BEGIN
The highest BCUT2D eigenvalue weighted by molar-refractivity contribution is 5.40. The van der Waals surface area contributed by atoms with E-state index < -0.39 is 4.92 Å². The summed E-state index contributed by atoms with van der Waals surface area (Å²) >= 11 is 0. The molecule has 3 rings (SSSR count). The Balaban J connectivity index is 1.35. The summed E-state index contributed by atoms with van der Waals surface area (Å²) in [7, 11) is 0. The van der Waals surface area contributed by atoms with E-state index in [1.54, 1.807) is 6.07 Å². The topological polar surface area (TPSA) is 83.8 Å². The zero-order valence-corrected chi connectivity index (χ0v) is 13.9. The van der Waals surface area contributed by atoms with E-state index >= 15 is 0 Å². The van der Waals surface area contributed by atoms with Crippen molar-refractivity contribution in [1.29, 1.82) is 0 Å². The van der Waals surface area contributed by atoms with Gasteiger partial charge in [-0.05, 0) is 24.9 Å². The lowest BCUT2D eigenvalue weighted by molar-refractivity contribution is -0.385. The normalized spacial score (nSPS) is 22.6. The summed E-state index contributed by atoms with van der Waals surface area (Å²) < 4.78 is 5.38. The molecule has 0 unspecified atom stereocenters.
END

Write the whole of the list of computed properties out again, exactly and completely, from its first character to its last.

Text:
The highest BCUT2D eigenvalue weighted by molar-refractivity contribution is 5.40. The van der Waals surface area contributed by atoms with E-state index < -0.39 is 4.92 Å². The summed E-state index contributed by atoms with van der Waals surface area (Å²) >= 11 is 0. The molecule has 3 rings (SSSR count). The Balaban J connectivity index is 1.35. The summed E-state index contributed by atoms with van der Waals surface area (Å²) in [7, 11) is 0. The van der Waals surface area contributed by atoms with E-state index in [1.54, 1.807) is 6.07 Å². The topological polar surface area (TPSA) is 83.8 Å². The zero-order valence-corrected chi connectivity index (χ0v) is 13.9. The van der Waals surface area contributed by atoms with E-state index >= 15 is 0 Å². The van der Waals surface area contributed by atoms with Crippen molar-refractivity contribution in [1.29, 1.82) is 0 Å². The van der Waals surface area contributed by atoms with Gasteiger partial charge in [-0.05, 0) is 24.9 Å². The lowest BCUT2D eigenvalue weighted by molar-refractivity contribution is -0.385. The normalized spacial score (nSPS) is 22.6. The summed E-state index contributed by atoms with van der Waals surface area (Å²) < 4.78 is 5.38. The molecule has 0 unspecified atom stereocenters.